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Monocovenantalism? Multiple covenants, no Adamic merit


by Tim Gallant

It is frequently suggested that if one abandons a notion of a meritorious covenant of works, one is thereby a "monocovenantalist." In other words: you must be asserting that there is only one covenant throughout history, from creation onwards. The only alternative to this, it is assumed, is to affirm that Adam was given a covenant whereby he must merit life. No third way is imaginable.

Beware of false dilemmas. In this case, there is indeed a third way.

Perfect Obedience: What Sort of Condition?

It must first be made clear that I do not deny that perfect obedience was a condition of the Adamic covenant. This, however, must be clarified. It is possible to think of this condition in two distinct ways.

First, such perfect obedience may be identified as a causative condition. This is the case under the meritorious construction of the covenant of works: precisely because and on the basis of his perfect obedience, Adam would have merited eternal life (or however the sundry proponents describe the reward). On this view, Adam's perfect obedience functions identically as Christ's perfect obedience which He rendered for us. Christ merited the reward that Adam was supposed to merit. This parallelism is drawn from Romans 5, where Adam's offense is contrasted to Christ's righteous act.

But there is another sort of condition. Perfect obedience may simply be identified as a necessary condition of the Adamic covenant. On this view, Adam would not have gained the promised blessing apart from perfect obedience - but that perfect obedience would not have been the ground of the inheritance. (Note: by this it is clear that I do not see Adam's perfect obedience as non-meritorious merely in the sense that there is disproportionality between the work and the reward. To the contrary, the perfect obedience is simply not the ground of the reward at all.)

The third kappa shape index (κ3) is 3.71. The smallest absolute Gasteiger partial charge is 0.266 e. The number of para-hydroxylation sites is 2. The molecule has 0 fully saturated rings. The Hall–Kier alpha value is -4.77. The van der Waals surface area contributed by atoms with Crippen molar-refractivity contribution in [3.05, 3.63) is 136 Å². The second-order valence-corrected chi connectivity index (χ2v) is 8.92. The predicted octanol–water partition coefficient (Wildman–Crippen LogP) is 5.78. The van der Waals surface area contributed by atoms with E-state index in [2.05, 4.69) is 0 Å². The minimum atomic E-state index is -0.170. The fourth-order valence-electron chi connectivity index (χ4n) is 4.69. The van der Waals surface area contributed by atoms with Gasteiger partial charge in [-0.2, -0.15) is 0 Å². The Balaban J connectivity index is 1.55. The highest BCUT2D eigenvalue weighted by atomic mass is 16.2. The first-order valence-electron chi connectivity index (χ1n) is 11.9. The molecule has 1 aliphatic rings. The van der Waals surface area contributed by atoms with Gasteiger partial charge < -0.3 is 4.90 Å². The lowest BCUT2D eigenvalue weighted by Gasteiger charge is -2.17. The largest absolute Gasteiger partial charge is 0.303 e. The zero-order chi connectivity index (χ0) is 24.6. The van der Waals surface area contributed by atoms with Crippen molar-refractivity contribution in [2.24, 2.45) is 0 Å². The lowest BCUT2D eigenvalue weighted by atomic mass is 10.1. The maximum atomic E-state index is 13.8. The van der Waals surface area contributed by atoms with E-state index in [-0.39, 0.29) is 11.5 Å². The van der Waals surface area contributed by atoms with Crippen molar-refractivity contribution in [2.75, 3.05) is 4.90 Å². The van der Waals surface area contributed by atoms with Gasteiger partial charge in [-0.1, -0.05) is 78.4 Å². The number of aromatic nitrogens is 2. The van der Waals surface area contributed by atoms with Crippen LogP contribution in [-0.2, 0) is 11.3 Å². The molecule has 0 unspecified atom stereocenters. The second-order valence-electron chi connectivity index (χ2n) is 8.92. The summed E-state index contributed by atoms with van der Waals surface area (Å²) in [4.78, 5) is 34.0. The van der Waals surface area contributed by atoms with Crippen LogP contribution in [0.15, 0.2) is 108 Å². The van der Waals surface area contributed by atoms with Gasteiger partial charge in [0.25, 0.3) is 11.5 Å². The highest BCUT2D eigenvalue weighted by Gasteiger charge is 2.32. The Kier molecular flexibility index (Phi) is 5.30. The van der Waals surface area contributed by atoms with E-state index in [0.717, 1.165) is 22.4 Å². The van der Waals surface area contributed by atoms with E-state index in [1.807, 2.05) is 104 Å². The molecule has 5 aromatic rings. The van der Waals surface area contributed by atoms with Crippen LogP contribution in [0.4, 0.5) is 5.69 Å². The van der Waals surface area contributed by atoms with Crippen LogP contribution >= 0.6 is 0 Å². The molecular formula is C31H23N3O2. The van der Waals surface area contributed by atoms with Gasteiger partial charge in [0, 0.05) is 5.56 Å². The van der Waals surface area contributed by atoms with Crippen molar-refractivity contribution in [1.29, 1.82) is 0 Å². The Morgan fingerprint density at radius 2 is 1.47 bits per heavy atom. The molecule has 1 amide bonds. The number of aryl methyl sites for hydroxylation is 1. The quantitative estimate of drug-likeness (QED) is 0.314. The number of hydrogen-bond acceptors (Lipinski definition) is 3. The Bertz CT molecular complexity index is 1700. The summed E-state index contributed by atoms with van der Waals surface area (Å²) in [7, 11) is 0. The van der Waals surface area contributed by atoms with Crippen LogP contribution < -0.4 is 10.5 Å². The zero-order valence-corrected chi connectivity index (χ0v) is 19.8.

We already are familiar with such categories under the covenant of grace. As Protestants, we believe that salvation is upon the ground of Christ's perfect obedience (causative condition). Yet we also maintain different sorts of conditionality with reference to ourselves. For example, faith is the instrumental condition whereby that salvation is applied to us. And further, holiness is a necessary condition of ultimate salvation ("without holiness no man shall see the Lord," Heb 12.14).

There is a further biblical analogy which can be drawn. As we know, Israel was called to live under the law (Torah). It was not optional; he who rejected the law was cut off from God's people. Yet, as Paul makes very clear, the inheritance given to Christ was never promised to come on the basis of (or even under the terms of) the law (Gal 3.15-18). Thus, while holding fast to the law was the way which Israel needed to walk in, it was not the ground of the promised inheritance. Glorification is not promised to works. Torah was thus simply the modus vivendi (determined way of life) under which Israel needed to live. Given the accepted biblical analogy between the Adamic and Mosaic covenants, we can say something similar with regard to the former as well. Perfect obedience under the administration in which he lived was the necessary way of life for Adam - but it was not the ground for receiving his inheritance.